Floyd Collins Opens Thursday Night: the Third Theater Production Backed by the MCA Department
The Media, Culture and the Arts Department at the King’s College has spent the last four weeks preparing for their third annual Spring Musical, “Floyd Collins,” which is opening this Thursday night.
“I’m really excited that the MCA department is putting this on,” said senior Zeke Ward, playing Floyd Collins. “Having a department-wide support in the arts is really a game changer.”
Presenting the college’s students, faculty, and the general public with the musical, the King’s College MCA Department undertakes the task of producing a large production in a short span of time.Ward said the department has been able to match and surpass what a student organization could do on its own. They are providing students not only with hands-on experience in the theatre world, but also the equipment and the guidance that the students need to thrive.
Professor Pike and Dr. Bleattler, the leaders of this theatre initiative, have supplied students of The King’s College the opportunity to work with professionals in their own aspiring vocations.
“I had the incredible privilege to meet the original Sound Designer [Dan Shrier] for the show.” Tompkins said. “It was pretty intimidating talking with someone who is a four time Tony Nominee, has won several Drama Desk Awards, just countless notable productions that he’s done sound design for.”
Practicing, on average, 18 hours a week, the cast and crew are dedicated to turning the shocking story of “Floyd Collins” into art. Expecting the play’s original drummer and sound designer—Tom Partington and Dan Shrier—in the audience for Saturday’s show, Patterson Tompkins, sophomore and sound designer for the musical, expressed awe at the King’s College’s growing notoriety in this specific sphere.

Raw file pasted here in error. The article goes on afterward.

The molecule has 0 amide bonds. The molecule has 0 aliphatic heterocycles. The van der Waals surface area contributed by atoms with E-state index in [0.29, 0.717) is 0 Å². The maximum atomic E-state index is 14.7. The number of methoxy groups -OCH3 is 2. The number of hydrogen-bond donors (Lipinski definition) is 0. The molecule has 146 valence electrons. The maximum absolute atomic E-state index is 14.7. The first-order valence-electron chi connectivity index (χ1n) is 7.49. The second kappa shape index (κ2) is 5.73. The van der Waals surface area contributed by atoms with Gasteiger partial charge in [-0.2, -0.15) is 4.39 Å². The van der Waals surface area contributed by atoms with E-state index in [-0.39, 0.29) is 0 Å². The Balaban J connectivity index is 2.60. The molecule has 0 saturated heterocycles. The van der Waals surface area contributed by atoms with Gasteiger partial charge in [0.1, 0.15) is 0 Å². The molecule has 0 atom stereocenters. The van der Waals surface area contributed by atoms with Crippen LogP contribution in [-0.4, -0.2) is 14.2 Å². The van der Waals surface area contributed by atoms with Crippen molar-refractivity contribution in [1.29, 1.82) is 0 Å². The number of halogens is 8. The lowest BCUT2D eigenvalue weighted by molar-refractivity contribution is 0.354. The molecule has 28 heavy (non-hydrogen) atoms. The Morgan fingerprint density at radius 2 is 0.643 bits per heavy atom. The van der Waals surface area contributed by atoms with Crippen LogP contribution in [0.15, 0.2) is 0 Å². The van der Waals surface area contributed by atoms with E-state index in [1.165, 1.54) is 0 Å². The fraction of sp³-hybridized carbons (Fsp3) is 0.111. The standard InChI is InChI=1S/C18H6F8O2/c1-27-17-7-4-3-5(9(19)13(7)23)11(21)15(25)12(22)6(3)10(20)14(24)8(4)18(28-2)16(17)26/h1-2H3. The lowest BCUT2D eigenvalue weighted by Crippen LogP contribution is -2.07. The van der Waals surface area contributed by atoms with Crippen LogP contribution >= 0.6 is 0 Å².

“It is amazing that a school that is our size and a school that is literally working on its third production already gets this kind of street cred,” Tompkins said.
From the production side of the MCA department, the King’s College faces struggles unique to a small school in New York City.
“The down side,” Tompkins said, “is the fact that our theater is not on campus. I think that makes things a lot harder. We have to take [the gear] on the 2/3 with us, on our way up to Midtown.”
However, the size provides its own benefits as well.
“I like it here because it's super small” said Charles Soto, Assistant Stage Manager, “So that means you get a lot of attention. So like me, I’m meeting with professionals and specifically learning certain things in actual off Broadway Theatres and everything.”
Based on real people and true events, “Floyd Collins” transports the audience back in time, to the year of 1925. The story begins during one of cave-explorer Floyd Collins’ many expeditions. However, when Collins gets trapped inside the cave, the story takes a twisted turn.
“It’s interesting to see in the show what each character kind of puts their value and their trust in,” Irving said. “ I think it’s just a very interesting reflection on human nature.”
Floyd Collins will be performed Feb 8-10 at Salvation Army Theater on 315 W 47th St. New York, N.Y. 10036. Tickets can be purchased at floydcollinstkc.eventbrite.com/.